Moultrie exited the burning bus wearing a white dress."
One of my favorite discoveries of 2012, Herring's songwriting is relevant not just poetically and musically, but socially as well.
21) Kasey Chambers and Shane Nicholson - "Familiar Strangers" (from the album Wreck and Ruin)
"We can make believe it's worth fighting for/ But I don't even know you anymore"
This Australian couple's latest duets album sounds like it was recorded in the heart of Nashville (the heart being the good part, the lifeblood, not the corporatized part that gets the most attention). In "Familiar Strangers" they play the part of jaded lovers so well that you almost worry if things are going alright in their own relationship. I'm sure they are, and regardless, it's obvious they've both been to the sad place this song talks about before.
20) Little Big Town - "Sober" (from the album Tornado)
"You're like drinking from a neverending bottle/ When I think it's gone there's always a little more left"
My favorite song from Little Big Town's most recent record is a gem about being drunk on love; the narrator hopes to be so until she dies. Kimberly Schlapman takes lead vocals on this one, giving the most visible member of the band, Karen Fairchild, a run for her money.
19) Truckstop Darlin' - "Sad, Sweet Songs" (link opens in Spotify) (from the album Hope and the Heart It Breaks)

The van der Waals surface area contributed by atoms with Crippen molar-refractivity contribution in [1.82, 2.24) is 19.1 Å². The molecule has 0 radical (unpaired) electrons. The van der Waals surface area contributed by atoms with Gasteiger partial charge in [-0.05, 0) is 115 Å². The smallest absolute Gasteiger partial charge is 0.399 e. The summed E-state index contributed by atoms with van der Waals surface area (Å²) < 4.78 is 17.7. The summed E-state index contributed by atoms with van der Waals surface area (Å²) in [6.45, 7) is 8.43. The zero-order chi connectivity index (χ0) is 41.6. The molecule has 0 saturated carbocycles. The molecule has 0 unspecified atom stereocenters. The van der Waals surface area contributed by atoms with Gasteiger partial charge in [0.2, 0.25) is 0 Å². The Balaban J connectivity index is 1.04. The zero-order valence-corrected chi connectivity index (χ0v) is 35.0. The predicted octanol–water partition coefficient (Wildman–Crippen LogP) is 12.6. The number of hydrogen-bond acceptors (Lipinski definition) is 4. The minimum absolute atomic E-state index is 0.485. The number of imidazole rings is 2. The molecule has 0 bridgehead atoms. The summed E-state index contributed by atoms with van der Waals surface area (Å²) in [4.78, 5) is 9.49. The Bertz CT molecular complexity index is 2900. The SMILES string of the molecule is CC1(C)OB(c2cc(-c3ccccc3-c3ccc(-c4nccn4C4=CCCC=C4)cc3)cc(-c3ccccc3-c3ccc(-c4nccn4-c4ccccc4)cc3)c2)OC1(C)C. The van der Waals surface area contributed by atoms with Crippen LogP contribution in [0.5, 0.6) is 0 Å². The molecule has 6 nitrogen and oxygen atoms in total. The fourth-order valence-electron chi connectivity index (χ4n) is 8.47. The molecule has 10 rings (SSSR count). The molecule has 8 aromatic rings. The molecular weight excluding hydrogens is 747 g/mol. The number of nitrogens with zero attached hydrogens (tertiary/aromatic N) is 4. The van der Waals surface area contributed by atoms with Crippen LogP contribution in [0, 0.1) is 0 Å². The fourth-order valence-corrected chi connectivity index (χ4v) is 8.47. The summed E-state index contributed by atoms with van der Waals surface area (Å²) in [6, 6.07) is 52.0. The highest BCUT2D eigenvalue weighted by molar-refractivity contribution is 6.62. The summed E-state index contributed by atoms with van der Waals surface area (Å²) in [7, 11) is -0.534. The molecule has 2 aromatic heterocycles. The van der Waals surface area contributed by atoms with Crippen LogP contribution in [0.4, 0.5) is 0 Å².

"Makin' sense of poetry and makin' sense of art/ Write down all your memories and sing about a broken heart"
If you are even remotely a fan of the brand of southern rock that Drive-By Truckers and Lucero play, I think you'll love this song. Sounding more like Cooley than Hood (of DBT), the lead singer belts this one out over insanely catchy electric riffs and pretty pedal steel. Honestly, this is the last kind of music I'd expect to come from the hipster mecca Portland, Oregon. But I'm glad it did.
18) Chris Knight - "Low Down Ramblin' Blues" (from the album Little Victories)
"Laid down with the dogs/ You woke up with fleas/ Your mama tried to tell you/ You didn't pay no heed"
I know Chris Knight more for his slow acoustic songs about the dark side of small-town life. "Low Down Ramblin' Blues" is a full-on rocker where the narrator starts out as his own independent man, but when the song ends it's more cautionary tale than celebration. And the drumming is fantastic.
17) Paper Route - "You and I" (from the album The Peace of Wild Things)
"We gotta turn of the lights/ We gotta run for the woods now"
This is gleeful pop music made with precision and craft. I only even found out about them because their 2012 album took its title from a poem by a writer from my home state of Kentucky named Wendell Berry (The Peace of Wild Things). Berry spends most of his time writing about the gifts of the natural world, so I was bit surprised to find that Paper Route more closely aligns itself with electronica-pop rather than rustic acoustic music. But inspiration is inspiration.
16) Ryan Bingham - "Never Ending Show" (from the album Tomorrowland)
"I don't need the marquee sign/ I don't need my name in lights/ I don't need to wonder why/ my head hurts and I can't sleep at night"